The restaurant industry had to adapt to changes in consumer behavior during the COVID19 pandemic, testing out operational innovations and relying on technological solutions that allowed for social distancing and ensuring sanitation (1, 2). But even after the pandemic, sanitation and safety concerns are expected to remain, and the restaurant business model may have to evolve in a way that utilizes more tech-driven service systems. Here are some upcoming tech trends below:
Social Distancing Tech
With widespread concerns of a pandemic rebound, customers will now be more cautious of eating out in crowded places after the COVID-19 outbreak. According to Restolabs, a restaurant management software that offers online ordering systems, continued social distancing measures are expected to bring about an upward trend of automation for customers (3). New delivery systems are likely to be implemented so that food can be delivered in a faster, more convenient and more hygienic way, like drones and autonomous vehicles launched in some restaurants in California (4). Improved AI could even bring about cashier-less drive thrus—much like Amazon’s cashier-less automated checkout systems (3). According to Technomic, even the automat has returned with renewed interest for restaurants now turning to tech-driven service systems (1).
And clearly, online delivery will start to become an indispensable part of the dining culture as customers dine-in less. More restaurants may pivot to self-delivery instead of third party delivery to mitigate fees and have more control over the safety of their food (5).
Tech for Touchless, Contact-Free Dining
According to Toby Malbec, Managing Director of ConStrata Technology Consulting featured in Hospitality Tech Magazine, higher level of protection and assurance of safety measures are necessary to alleviate customers of their health concerns and persuade them back to dining in (6). Contactless-dining is expected to trend as a result. “Germs can exist on plastic surfaces for several days, and the newly educated customer base will be sensitive to the notion of being handed a menu that could easily be cycled a dozen or so times during this period,” says Malbec (6). “Restaurants should look to providing an option for a guest to pull up the menu on their own device as well as look to leverage digital menu board technology wherever possible.” Anti-Microbial POS Screens and other device surfaces may be another component of using digital menus (3).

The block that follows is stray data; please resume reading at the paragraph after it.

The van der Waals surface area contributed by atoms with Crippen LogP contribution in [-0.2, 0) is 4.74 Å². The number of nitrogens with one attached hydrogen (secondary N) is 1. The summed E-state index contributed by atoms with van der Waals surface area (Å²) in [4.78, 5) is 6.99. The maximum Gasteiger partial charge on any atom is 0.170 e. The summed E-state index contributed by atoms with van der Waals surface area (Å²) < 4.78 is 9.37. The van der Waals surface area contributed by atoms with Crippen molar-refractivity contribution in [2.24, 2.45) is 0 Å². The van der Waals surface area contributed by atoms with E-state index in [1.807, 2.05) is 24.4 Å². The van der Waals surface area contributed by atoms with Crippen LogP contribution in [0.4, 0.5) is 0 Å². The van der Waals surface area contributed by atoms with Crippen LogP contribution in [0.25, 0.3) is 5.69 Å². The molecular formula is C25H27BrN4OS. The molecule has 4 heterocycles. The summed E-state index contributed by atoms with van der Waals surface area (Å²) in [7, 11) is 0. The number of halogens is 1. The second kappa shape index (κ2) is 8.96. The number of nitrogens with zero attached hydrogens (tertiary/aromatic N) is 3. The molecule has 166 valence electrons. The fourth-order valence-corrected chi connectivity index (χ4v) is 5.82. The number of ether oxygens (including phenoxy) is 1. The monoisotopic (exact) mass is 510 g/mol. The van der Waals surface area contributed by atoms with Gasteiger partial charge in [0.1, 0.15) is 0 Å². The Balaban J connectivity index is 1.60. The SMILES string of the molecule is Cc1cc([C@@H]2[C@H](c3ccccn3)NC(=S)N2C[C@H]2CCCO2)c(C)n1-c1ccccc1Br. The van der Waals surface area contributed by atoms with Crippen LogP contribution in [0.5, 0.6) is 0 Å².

Payment solutions will have to change as well. Conventional payment models of cash and plastic credit cards carry a high risk of person-to-person transfer of contagions, and the mitigation of this transfer, according to Malbec, can be greatly reduced when restaurants change to contactless solutions such as EMV, tap and pay, and mobile wallets (6).
A growing demand for hands-free, no-touch equipment will result from the COVID-19 pandemic (7). Automatic doors, motion-activated faucets, touchless soap dispensers, automatic paper towel dispensers have been around for a while in the restrooms, but these touchless options have only been “grudgingly” adopted elsewhere (6). More hands-free options are likely to become increasingly implemented in the kitchen area, from touchless trashcans, doors, glove dispensers, sauce, to beverage dispensers.
While hands-free equipment and systems may certainly alleviate consumer concerns about the safety of their food and dining environment, operators may find themselves more invested in the health of their employees. Hygiene and sanitizing apps may start to appear in the workplace, as sanitation becomes priority for most restaurant operators. For instance, artificially intelligent cameras will soon make it possible for operators to monitor safe practices and verify whether employees or customers are following critical safety measures, including all front of house, back of house and delivery processes (8). Similarly, time clocks may have come with the ability to conduct a temperature check on employees, either through some biometric means as part of the clocking in process (6). And, though not yet proven to work against COVID-19, some restaurateurs, as those in Atlanta (9), may install high-tech air filtration and sanitation systems such as UV lights to purify and filter the air for the health of their customers and employees.
The COVID-19 pandemic has changed consumer behavior as we know it and it has changed the status quo of what is expected out of restaurants—sanitation, automation or otherwise. “The only way for us in the industry to keep pace is to digitize, modernize and monetize the guest experience,” says Christopher Siefken, the head of technology for Xenial, a Global Payments company that serves over 135,000 restaurant and retail locations in the U.S.(2). By embracing the shift in consumer behavior and implementing technology that consumers demand, operators can reap the benefits of staying ahead of the game while keeping people safe.
(5) “Future of Food Delivery” https://www.goliathconsulting.com/blog/